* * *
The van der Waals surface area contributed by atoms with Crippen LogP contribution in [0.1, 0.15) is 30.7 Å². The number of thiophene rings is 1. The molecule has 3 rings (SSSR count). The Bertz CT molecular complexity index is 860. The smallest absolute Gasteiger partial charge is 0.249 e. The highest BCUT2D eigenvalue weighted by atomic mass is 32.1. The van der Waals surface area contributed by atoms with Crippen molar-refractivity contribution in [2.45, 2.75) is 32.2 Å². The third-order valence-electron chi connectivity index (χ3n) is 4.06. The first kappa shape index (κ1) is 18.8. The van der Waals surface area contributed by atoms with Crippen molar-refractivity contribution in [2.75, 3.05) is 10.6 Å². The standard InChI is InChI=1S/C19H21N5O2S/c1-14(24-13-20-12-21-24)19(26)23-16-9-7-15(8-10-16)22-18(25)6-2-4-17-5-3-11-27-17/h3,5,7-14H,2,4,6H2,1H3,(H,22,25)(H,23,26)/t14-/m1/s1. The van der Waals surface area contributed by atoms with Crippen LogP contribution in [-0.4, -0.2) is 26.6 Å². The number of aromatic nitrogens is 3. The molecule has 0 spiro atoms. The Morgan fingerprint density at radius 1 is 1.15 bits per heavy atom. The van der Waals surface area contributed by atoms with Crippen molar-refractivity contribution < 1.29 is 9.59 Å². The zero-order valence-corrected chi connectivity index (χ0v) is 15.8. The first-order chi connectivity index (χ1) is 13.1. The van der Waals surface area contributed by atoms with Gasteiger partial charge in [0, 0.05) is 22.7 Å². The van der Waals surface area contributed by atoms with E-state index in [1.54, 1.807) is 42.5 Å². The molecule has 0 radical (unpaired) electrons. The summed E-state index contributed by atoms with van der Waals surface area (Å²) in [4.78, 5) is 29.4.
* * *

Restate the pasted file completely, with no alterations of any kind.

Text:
The van der Waals surface area contributed by atoms with Crippen LogP contribution in [0.1, 0.15) is 30.7 Å². The number of thiophene rings is 1. The molecule has 3 rings (SSSR count). The Bertz CT molecular complexity index is 860. The smallest absolute Gasteiger partial charge is 0.249 e. The highest BCUT2D eigenvalue weighted by atomic mass is 32.1. The van der Waals surface area contributed by atoms with Crippen molar-refractivity contribution in [2.45, 2.75) is 32.2 Å². The third-order valence-electron chi connectivity index (χ3n) is 4.06. The first kappa shape index (κ1) is 18.8. The van der Waals surface area contributed by atoms with Crippen molar-refractivity contribution in [2.75, 3.05) is 10.6 Å². The standard InChI is InChI=1S/C19H21N5O2S/c1-14(24-13-20-12-21-24)19(26)23-16-9-7-15(8-10-16)22-18(25)6-2-4-17-5-3-11-27-17/h3,5,7-14H,2,4,6H2,1H3,(H,22,25)(H,23,26)/t14-/m1/s1. The van der Waals surface area contributed by atoms with Crippen LogP contribution in [-0.4, -0.2) is 26.6 Å². The number of aromatic nitrogens is 3. The molecule has 0 spiro atoms. The Morgan fingerprint density at radius 1 is 1.15 bits per heavy atom. The van der Waals surface area contributed by atoms with Crippen molar-refractivity contribution < 1.29 is 9.59 Å². The zero-order valence-corrected chi connectivity index (χ0v) is 15.8. The first-order chi connectivity index (χ1) is 13.1. The van der Waals surface area contributed by atoms with Gasteiger partial charge in [0, 0.05) is 22.7 Å². The van der Waals surface area contributed by atoms with E-state index in [1.54, 1.807) is 42.5 Å². The molecule has 0 radical (unpaired) electrons. The summed E-state index contributed by atoms with van der Waals surface area (Å²) in [4.78, 5) is 29.4.